By Pension and Benefits Editorial Staff
A supervisor of a health care company who was discharged in an enterprise-wide RIF following her requests for accommodation and FMLA leave defeated summary judgment on her ADA claims of disability bias and retaliation as well as her FMLA retaliation claim. The close temporal proximity between the announcement of her job elimination and her protected activity established the requisite causal connection and comparator evidence bolstered her pretext showing, a federal district court in South Carolina ruled. However, her FMLA interference claim was tossed since she was undisputedly granted all the leave to which she was legally entitled.
Intermittent FMLA leave for medical issues. In 2013, the employee was hired as a supervisor of member services for the employer, a health care company. In July 2015, she was granted her request for intermittent FMLA leave relating to her severe anxiety and depression. The leave was renewed through 2017, and the employee’s manager also allowed her to take personal, non-FMLA absences to care for her two children and attend her graduate classes.
Flexible scheduling ceases. In November 2016, she was promoted to the position of case manager supervisor (CMS), which entailed additional responsibilities that required her to arrive to work and leave early on occasion. About six months later, in May 2017, the employer renewed her intermittent FMLA leave relating to her anxiety and depression. However, after she arrived to work late without prior notice on June 15, her manager withdrew approval of future non-FMLA absences and told her she would need to take full PTO whenever she needed to miss work for personal matters, including picking her son up from camp.
Car accident leads to accommodation request. In July 2017, the employee and her children were injured in a car accident, which resulted in her having significant limitations in sitting, lifting, walking, and bending. Afterwards, she sought an ADA accommodation and intermittent FMLA leave due to her own physical disabilities, and also requested intermittent FMLA leave to care for her children based on their injuries and other pre-existing medical conditions. The requests were granted by the end of the month.
Complains to HR. However, the employee’s manager purportedly turned hostile toward her and began excluding her from meetings, ceasing mentorship, and treating her as if she was "one hundred percent disabled." She complained about the unfair treatment to HR and threatened to contact the EEOC if the employer did not investigate. Meanwhile, her anxiety and depression continued to worsen and on August 17, she was admitted for daily inpatient care. She then requested and was granted continuous FMLA leave through September 16, 2017.
Discharged in RIF while on leave. Two days prior to her scheduled return, the VP advised all department supervisors that their positions would be eliminated as part of an enterprise-wide RIF effective November 15. The employee was terminated along with six other supervisors, but while four of them were offered lower-level positions, she was permanently fired.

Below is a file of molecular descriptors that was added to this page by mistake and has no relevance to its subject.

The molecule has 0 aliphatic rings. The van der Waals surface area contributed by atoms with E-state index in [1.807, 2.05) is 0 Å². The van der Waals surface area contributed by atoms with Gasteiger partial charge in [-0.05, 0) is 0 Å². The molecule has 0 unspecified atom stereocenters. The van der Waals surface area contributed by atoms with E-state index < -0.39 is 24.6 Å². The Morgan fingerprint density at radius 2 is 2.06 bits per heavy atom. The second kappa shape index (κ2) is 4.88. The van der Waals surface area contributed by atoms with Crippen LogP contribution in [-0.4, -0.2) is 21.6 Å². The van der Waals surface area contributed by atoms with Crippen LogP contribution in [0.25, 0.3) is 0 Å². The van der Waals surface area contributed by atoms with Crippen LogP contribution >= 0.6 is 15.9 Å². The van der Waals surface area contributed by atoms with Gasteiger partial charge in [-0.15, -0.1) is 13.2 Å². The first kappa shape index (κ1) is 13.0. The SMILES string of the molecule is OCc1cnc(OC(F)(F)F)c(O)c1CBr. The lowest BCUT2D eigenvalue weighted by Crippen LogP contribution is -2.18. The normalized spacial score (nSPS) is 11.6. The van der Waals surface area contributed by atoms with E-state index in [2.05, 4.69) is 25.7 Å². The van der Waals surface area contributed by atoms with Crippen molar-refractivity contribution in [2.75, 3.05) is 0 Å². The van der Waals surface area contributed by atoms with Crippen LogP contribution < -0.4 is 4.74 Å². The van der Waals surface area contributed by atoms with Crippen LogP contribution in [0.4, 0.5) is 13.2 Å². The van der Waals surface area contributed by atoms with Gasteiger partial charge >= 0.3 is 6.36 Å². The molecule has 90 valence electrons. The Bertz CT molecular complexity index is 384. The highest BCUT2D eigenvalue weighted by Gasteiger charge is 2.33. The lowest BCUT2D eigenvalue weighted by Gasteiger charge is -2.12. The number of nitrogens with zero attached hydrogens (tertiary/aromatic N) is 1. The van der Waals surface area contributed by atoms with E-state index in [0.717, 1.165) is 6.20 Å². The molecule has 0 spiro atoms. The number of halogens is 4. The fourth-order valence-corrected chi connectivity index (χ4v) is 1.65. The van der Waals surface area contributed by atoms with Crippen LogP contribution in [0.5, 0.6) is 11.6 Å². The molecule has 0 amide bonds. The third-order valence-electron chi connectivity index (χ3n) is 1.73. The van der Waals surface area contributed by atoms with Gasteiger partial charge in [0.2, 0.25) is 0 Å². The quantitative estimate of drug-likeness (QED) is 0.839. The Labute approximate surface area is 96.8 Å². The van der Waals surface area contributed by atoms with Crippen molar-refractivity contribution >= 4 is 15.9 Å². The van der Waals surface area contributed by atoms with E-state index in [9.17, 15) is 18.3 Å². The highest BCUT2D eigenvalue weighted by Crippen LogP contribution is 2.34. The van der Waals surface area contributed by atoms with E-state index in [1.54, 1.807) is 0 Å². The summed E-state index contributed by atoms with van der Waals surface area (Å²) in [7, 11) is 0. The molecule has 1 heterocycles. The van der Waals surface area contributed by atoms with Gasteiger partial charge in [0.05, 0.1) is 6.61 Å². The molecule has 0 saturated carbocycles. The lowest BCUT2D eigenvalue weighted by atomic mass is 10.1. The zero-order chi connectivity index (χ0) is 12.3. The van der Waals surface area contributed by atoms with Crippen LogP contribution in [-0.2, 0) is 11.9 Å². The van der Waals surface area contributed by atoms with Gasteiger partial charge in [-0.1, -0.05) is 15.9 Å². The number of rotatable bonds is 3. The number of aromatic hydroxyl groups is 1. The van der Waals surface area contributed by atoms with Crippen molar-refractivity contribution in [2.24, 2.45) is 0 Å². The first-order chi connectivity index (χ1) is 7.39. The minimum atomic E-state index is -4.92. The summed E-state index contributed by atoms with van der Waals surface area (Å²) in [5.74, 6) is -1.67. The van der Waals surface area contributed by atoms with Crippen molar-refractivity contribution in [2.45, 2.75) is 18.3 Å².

Prima facie case of retaliation. Allowing the employee’s FMLA and ADA retaliation claims to advance to trial, the court first found that she presented sufficient evidence to establish a causal connection between her protected activity—requesting FMLA leave and an accommodation under the ADA—and termination. In particular, her employment was purportedly terminated on September 14, about two months after requesting an accommodation to attend physical therapy, one month after requesting continuous FMLA leave for inpatient care, and days prior to her scheduled return from continuous FMLA leave. This temporal proximity was sufficient evidence at this stage to make her prima facie showing of causation.
Triable issue on pretext. Moreover, a triable issue existed as to pretext with regard to both retaliation claims and her disability bias claim. In explaining its justification, the employer asserted that it terminated her due to an enterprise wide RIF based on an external consulting group's recommendation that it cut 10 percent of the workforce. As part of that process, it decreased the number of reporting layers in the healthcare services department and the VP chose to remove the supervisor level within the department. This included the employee’s position.
Challenged unfair treatment, not reason for RIF. The employee did not challenge the reason for the RIF or the elimination of the supervisor position from the management structure. Instead, she challenged the decisionmakers’ displacement of the terminated supervisors and argued that another supervisor who was not disabled and did not take FMLA leave was treated more favorably by being offered a demotion. She also claimed that she was the only supervisor on her team who was actually discharged as a result of the RIF and that her low RIF evaluation score stood in contrast to her overall job performance and was indicative of retaliatory animus.
The testimony by the two decisionmakers (her manager and the VP) regarding her past work performance, and that of the other supervisor who was not disabled and didn’t take FMLA leave, showed triable issues exists surrounding the legitimacy of her RIF score and the reasons behind her discharge. While their testimony indicated that the employee had been considered a good performer, the comparator was viewed more negatively. Yet he received a higher score on the RIF evaluation and was offered a demotion in lieu of termination. Accordingly, while the employer raised a legitimate, nondiscriminatory reason for the employee’s discharge, a question of material fact remained as to the legitimacy of that reason.
SOURCE: Bradford v. Molina Healthcare of South Carolina, LLC (D.S.C.), No. 2:18-cv-00649-RMG, January 23, 2020.
Interested in submitting an article?
Submit your information to us today!Learn More